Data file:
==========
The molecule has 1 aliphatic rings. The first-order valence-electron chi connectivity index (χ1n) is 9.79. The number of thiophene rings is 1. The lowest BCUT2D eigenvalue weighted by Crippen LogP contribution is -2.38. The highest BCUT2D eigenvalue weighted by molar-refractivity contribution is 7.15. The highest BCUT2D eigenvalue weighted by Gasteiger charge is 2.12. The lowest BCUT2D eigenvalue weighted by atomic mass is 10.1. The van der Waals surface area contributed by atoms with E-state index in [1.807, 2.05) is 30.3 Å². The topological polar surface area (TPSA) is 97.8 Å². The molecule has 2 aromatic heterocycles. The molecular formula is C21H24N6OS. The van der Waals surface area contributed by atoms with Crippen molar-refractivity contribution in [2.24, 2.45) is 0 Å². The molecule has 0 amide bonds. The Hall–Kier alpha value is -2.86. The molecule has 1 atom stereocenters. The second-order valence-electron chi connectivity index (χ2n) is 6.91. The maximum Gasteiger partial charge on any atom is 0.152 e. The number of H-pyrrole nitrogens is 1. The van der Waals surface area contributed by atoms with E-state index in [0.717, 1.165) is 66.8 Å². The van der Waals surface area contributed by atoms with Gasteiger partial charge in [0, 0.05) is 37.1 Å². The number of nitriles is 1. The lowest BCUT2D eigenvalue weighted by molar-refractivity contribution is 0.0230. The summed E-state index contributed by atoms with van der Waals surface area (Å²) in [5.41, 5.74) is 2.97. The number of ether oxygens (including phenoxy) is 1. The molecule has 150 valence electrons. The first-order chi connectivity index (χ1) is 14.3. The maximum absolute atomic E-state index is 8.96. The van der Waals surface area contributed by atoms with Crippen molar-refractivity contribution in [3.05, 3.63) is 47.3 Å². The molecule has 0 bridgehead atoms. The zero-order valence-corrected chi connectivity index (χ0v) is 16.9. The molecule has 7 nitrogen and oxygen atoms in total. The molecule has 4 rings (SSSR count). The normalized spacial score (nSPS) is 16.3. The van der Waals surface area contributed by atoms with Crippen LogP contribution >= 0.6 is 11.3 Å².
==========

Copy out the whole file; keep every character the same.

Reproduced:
The molecule has 1 aliphatic rings. The first-order valence-electron chi connectivity index (χ1n) is 9.79. The number of thiophene rings is 1. The lowest BCUT2D eigenvalue weighted by Crippen LogP contribution is -2.38. The highest BCUT2D eigenvalue weighted by molar-refractivity contribution is 7.15. The highest BCUT2D eigenvalue weighted by Gasteiger charge is 2.12. The lowest BCUT2D eigenvalue weighted by atomic mass is 10.1. The van der Waals surface area contributed by atoms with E-state index in [1.807, 2.05) is 30.3 Å². The topological polar surface area (TPSA) is 97.8 Å². The molecule has 2 aromatic heterocycles. The molecular formula is C21H24N6OS. The van der Waals surface area contributed by atoms with Crippen molar-refractivity contribution in [2.24, 2.45) is 0 Å². The molecule has 0 amide bonds. The Hall–Kier alpha value is -2.86. The molecule has 1 atom stereocenters. The second-order valence-electron chi connectivity index (χ2n) is 6.91. The maximum Gasteiger partial charge on any atom is 0.152 e. The number of H-pyrrole nitrogens is 1. The van der Waals surface area contributed by atoms with E-state index in [0.717, 1.165) is 66.8 Å². The van der Waals surface area contributed by atoms with Gasteiger partial charge in [0, 0.05) is 37.1 Å². The number of nitriles is 1. The lowest BCUT2D eigenvalue weighted by molar-refractivity contribution is 0.0230. The summed E-state index contributed by atoms with van der Waals surface area (Å²) in [5.41, 5.74) is 2.97. The number of ether oxygens (including phenoxy) is 1. The molecule has 150 valence electrons. The first-order chi connectivity index (χ1) is 14.3. The maximum absolute atomic E-state index is 8.96. The van der Waals surface area contributed by atoms with Crippen molar-refractivity contribution in [3.05, 3.63) is 47.3 Å². The molecule has 0 bridgehead atoms. The zero-order valence-corrected chi connectivity index (χ0v) is 16.9. The molecule has 7 nitrogen and oxygen atoms in total. The molecule has 4 rings (SSSR count). The normalized spacial score (nSPS) is 16.3. The van der Waals surface area contributed by atoms with Crippen LogP contribution >= 0.6 is 11.3 Å².